Federal Circuit:

Combining prior art can’t

Be too obvious

By en:User:Ali@gwc.org.uk - Own work by Ali@gwc.org.uk, CC BY-SA 2.5, https://commons.wikimedia.org/w/index.php?curid=579891

The Federal Circuit has issued a new decision clarifying the “motivation to combine” analysis for purposes of determining whether a claimed invention is “obvious” under patent law.

In order to be patentable, a claimed invention must really be “inventive.” Under 35 U.S. Code § 103,

A patent for a claimed invention may not be obtained, notwithstanding that the claimed invention is not identically disclosed as set forth in section 102, if the differences between the claimed invention and the prior art are such that the claimed invention as a whole would have been obvious before the effective filing date of the claimed invention to a person having ordinary skill in the art to which the claimed invention pertains.

A rationale for the “obviousness” test is to avoid granting patent protection for so-called “inventions” that are only incremental improvements to what came before.

An “obviousness” issue can arise when an inventor combines two or more prior-art references in order to create something that’s claimed to be new.

In Acoustic Technology, Inc. v. Itron Networked Solutions, Inc., the claimed invention by Acoustic was “an improvement upon prior art automated meter reading systems that used expensive and problematic radio frequency transmitters, or systems that relied on human meter-readers using handheld or vehicle-mounted short-range wireless devices to obtain meter readings when they were in a customer’s vicinity.”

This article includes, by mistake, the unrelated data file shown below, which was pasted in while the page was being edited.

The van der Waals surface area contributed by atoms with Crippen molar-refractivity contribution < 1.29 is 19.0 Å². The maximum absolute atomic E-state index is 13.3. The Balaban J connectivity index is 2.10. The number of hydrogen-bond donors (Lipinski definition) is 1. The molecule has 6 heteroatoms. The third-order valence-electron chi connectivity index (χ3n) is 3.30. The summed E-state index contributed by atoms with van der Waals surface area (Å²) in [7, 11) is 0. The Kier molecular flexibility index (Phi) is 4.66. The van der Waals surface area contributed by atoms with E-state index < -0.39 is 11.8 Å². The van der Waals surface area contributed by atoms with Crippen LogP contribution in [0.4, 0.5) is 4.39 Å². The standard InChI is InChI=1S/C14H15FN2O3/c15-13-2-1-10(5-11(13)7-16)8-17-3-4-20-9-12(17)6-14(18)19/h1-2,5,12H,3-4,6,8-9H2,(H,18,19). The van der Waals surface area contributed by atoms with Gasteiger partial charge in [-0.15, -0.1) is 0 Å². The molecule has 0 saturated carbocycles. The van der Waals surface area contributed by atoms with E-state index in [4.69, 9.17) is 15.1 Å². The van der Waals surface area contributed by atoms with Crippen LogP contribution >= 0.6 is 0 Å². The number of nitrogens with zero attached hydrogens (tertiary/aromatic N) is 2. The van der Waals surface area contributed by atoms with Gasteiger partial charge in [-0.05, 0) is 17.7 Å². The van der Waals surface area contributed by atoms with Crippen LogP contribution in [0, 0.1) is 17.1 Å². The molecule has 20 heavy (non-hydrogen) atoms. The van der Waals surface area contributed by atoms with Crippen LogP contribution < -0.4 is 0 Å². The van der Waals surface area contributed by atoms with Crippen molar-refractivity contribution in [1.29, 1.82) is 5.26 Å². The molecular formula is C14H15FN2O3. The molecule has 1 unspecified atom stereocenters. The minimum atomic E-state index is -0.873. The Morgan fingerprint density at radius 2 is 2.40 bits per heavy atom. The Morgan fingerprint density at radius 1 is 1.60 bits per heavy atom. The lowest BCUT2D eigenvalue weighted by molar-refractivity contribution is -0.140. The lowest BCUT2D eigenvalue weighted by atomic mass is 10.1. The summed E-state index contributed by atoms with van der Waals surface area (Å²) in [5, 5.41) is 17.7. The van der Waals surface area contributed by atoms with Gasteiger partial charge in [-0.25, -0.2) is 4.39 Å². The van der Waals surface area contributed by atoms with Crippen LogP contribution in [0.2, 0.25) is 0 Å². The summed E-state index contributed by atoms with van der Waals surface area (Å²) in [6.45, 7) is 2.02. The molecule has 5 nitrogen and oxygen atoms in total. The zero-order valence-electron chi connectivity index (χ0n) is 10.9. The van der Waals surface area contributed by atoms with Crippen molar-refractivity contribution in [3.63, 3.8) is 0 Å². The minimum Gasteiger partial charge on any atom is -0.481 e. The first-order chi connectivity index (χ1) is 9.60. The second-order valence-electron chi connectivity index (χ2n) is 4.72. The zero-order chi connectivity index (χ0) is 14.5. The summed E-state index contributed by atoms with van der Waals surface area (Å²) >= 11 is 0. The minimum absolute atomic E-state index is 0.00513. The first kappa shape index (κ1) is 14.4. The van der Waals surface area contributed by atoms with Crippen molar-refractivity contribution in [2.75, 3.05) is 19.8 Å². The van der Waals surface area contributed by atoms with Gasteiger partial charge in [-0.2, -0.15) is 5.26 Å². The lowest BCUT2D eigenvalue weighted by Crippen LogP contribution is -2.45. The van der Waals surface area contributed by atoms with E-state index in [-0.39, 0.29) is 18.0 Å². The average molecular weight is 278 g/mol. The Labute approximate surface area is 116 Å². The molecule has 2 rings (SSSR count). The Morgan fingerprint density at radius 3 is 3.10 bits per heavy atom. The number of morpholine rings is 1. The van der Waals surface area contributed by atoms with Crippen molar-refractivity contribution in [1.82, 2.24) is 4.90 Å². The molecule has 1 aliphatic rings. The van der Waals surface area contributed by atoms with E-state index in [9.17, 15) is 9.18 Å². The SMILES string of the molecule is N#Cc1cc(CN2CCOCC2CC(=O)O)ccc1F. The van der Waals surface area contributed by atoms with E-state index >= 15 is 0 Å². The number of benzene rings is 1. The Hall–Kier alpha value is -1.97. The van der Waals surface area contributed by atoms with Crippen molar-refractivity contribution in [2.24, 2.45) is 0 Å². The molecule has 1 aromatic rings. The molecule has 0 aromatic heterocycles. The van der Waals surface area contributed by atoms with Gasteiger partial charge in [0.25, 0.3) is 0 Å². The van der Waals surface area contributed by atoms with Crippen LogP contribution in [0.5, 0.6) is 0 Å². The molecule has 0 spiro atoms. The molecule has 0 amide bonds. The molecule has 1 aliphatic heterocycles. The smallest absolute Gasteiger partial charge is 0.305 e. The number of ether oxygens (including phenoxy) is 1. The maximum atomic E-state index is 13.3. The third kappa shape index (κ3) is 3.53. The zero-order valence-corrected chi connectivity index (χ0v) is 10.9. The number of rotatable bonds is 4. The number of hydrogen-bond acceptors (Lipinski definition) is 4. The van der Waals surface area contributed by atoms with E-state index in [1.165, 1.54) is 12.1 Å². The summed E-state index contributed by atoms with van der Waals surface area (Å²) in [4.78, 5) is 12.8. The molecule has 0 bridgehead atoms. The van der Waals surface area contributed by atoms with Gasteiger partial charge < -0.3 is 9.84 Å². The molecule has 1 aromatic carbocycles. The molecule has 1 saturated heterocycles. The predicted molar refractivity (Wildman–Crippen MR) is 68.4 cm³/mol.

In an inter partes review of the patent, the Patent Trial and Appeal Board found one claim unpatentable as obvious in light of prior art.

The Federal Circuit agreed, saying,

The motivation to combine prior art references can come from the knowledge of those skilled in the art, from the prior art reference itself, or from the nature of the problem to be solved. … We have found expert testimony insufficient where, for example, the testimony consisted of conclusory statements that a skilled artisan could combine the references, not that they would have been motivated to do so.

In this case, however, the court found that there was expert testimony that a skilled artisan would have been motivated to combine the prior art references.


Just like the haiku above, we like to keep our posts short and sweet. Hopefully, you found this bite-sized information helpful. If you would like more information, please do not hesitate to contact us here.